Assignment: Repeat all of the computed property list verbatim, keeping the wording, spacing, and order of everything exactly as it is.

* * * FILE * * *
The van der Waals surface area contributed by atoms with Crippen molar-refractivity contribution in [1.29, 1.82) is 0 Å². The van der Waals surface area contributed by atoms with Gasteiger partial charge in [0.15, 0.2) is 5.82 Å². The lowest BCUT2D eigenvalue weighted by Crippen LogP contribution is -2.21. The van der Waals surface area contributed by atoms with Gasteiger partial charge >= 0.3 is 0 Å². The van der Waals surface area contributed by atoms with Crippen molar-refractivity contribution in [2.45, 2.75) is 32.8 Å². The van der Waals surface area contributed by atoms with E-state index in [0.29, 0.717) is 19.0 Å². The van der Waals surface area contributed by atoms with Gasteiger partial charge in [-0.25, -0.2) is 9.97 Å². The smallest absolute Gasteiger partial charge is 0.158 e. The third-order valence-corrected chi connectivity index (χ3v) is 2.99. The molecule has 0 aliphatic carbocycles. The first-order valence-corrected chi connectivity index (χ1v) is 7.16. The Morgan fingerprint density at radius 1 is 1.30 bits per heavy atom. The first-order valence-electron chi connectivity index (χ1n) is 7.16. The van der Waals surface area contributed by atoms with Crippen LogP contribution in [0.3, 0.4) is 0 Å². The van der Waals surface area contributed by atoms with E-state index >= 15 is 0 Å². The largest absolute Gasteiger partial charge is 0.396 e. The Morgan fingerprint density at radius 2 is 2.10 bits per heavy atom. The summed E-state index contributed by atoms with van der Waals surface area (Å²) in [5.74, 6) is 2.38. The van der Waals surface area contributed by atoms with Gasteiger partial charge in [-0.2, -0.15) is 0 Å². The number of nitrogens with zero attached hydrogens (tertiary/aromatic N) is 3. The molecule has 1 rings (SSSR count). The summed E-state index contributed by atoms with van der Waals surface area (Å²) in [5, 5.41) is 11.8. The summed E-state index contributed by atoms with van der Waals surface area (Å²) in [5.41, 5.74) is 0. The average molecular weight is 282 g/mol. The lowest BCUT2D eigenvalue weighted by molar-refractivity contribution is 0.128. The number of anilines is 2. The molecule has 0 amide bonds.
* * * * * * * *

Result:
The van der Waals surface area contributed by atoms with Crippen molar-refractivity contribution in [1.29, 1.82) is 0 Å². The van der Waals surface area contributed by atoms with Gasteiger partial charge in [0.15, 0.2) is 5.82 Å². The lowest BCUT2D eigenvalue weighted by Crippen LogP contribution is -2.21. The van der Waals surface area contributed by atoms with Gasteiger partial charge >= 0.3 is 0 Å². The van der Waals surface area contributed by atoms with Crippen molar-refractivity contribution in [2.45, 2.75) is 32.8 Å². The van der Waals surface area contributed by atoms with E-state index in [0.29, 0.717) is 19.0 Å². The van der Waals surface area contributed by atoms with Gasteiger partial charge in [-0.25, -0.2) is 9.97 Å². The smallest absolute Gasteiger partial charge is 0.158 e. The third-order valence-corrected chi connectivity index (χ3v) is 2.99. The molecule has 0 aliphatic carbocycles. The first-order valence-corrected chi connectivity index (χ1v) is 7.16. The Morgan fingerprint density at radius 1 is 1.30 bits per heavy atom. The first-order valence-electron chi connectivity index (χ1n) is 7.16. The van der Waals surface area contributed by atoms with Crippen LogP contribution in [0.3, 0.4) is 0 Å². The van der Waals surface area contributed by atoms with E-state index >= 15 is 0 Å². The largest absolute Gasteiger partial charge is 0.396 e. The Morgan fingerprint density at radius 2 is 2.10 bits per heavy atom. The summed E-state index contributed by atoms with van der Waals surface area (Å²) in [5.74, 6) is 2.38. The van der Waals surface area contributed by atoms with Gasteiger partial charge in [-0.2, -0.15) is 0 Å². The number of nitrogens with zero attached hydrogens (tertiary/aromatic N) is 3. The molecule has 1 rings (SSSR count). The summed E-state index contributed by atoms with van der Waals surface area (Å²) in [5, 5.41) is 11.8. The summed E-state index contributed by atoms with van der Waals surface area (Å²) in [5.41, 5.74) is 0. The average molecular weight is 282 g/mol. The lowest BCUT2D eigenvalue weighted by molar-refractivity contribution is 0.128. The number of anilines is 2. The molecule has 0 amide bonds.